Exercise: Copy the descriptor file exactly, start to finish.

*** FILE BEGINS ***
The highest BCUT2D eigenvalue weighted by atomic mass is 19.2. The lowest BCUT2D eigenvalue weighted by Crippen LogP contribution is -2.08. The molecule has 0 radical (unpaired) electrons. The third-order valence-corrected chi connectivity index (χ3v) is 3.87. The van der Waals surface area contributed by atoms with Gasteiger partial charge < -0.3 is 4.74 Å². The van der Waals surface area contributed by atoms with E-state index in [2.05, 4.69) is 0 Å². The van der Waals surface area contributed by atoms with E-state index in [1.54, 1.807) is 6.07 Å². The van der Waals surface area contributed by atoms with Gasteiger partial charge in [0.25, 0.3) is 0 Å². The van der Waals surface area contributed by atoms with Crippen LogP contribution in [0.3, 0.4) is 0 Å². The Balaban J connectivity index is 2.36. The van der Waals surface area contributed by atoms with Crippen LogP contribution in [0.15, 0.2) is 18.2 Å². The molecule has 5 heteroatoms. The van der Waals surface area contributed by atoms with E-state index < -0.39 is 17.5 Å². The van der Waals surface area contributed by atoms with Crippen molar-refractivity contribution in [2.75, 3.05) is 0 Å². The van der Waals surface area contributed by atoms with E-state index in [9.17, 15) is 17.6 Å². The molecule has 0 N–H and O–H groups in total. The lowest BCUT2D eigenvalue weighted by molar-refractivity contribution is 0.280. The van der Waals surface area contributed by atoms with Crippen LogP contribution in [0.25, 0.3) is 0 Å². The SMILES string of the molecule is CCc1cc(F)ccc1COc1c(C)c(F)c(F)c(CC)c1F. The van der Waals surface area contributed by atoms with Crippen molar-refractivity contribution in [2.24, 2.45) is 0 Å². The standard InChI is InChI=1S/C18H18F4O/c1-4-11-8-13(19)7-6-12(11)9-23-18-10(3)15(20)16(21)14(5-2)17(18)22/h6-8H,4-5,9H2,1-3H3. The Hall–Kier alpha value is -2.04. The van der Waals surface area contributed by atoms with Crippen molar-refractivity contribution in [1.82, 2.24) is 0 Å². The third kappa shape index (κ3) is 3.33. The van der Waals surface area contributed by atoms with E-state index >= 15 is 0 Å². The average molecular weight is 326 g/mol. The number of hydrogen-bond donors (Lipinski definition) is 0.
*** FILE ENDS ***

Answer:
The highest BCUT2D eigenvalue weighted by atomic mass is 19.2. The lowest BCUT2D eigenvalue weighted by Crippen LogP contribution is -2.08. The molecule has 0 radical (unpaired) electrons. The third-order valence-corrected chi connectivity index (χ3v) is 3.87. The van der Waals surface area contributed by atoms with Gasteiger partial charge < -0.3 is 4.74 Å². The van der Waals surface area contributed by atoms with E-state index in [2.05, 4.69) is 0 Å². The van der Waals surface area contributed by atoms with E-state index in [1.54, 1.807) is 6.07 Å². The van der Waals surface area contributed by atoms with Gasteiger partial charge in [0.25, 0.3) is 0 Å². The van der Waals surface area contributed by atoms with Crippen LogP contribution in [0.3, 0.4) is 0 Å². The Balaban J connectivity index is 2.36. The van der Waals surface area contributed by atoms with Crippen LogP contribution in [0.15, 0.2) is 18.2 Å². The molecule has 5 heteroatoms. The van der Waals surface area contributed by atoms with E-state index < -0.39 is 17.5 Å². The van der Waals surface area contributed by atoms with Crippen molar-refractivity contribution in [2.75, 3.05) is 0 Å². The van der Waals surface area contributed by atoms with E-state index in [9.17, 15) is 17.6 Å². The molecule has 0 N–H and O–H groups in total. The lowest BCUT2D eigenvalue weighted by molar-refractivity contribution is 0.280. The van der Waals surface area contributed by atoms with Crippen LogP contribution in [0.25, 0.3) is 0 Å². The SMILES string of the molecule is CCc1cc(F)ccc1COc1c(C)c(F)c(F)c(CC)c1F. The van der Waals surface area contributed by atoms with Crippen molar-refractivity contribution in [2.24, 2.45) is 0 Å². The standard InChI is InChI=1S/C18H18F4O/c1-4-11-8-13(19)7-6-12(11)9-23-18-10(3)15(20)16(21)14(5-2)17(18)22/h6-8H,4-5,9H2,1-3H3. The Hall–Kier alpha value is -2.04. The van der Waals surface area contributed by atoms with Crippen molar-refractivity contribution in [1.82, 2.24) is 0 Å². The third kappa shape index (κ3) is 3.33. The van der Waals surface area contributed by atoms with E-state index >= 15 is 0 Å². The average molecular weight is 326 g/mol. The number of hydrogen-bond donors (Lipinski definition) is 0.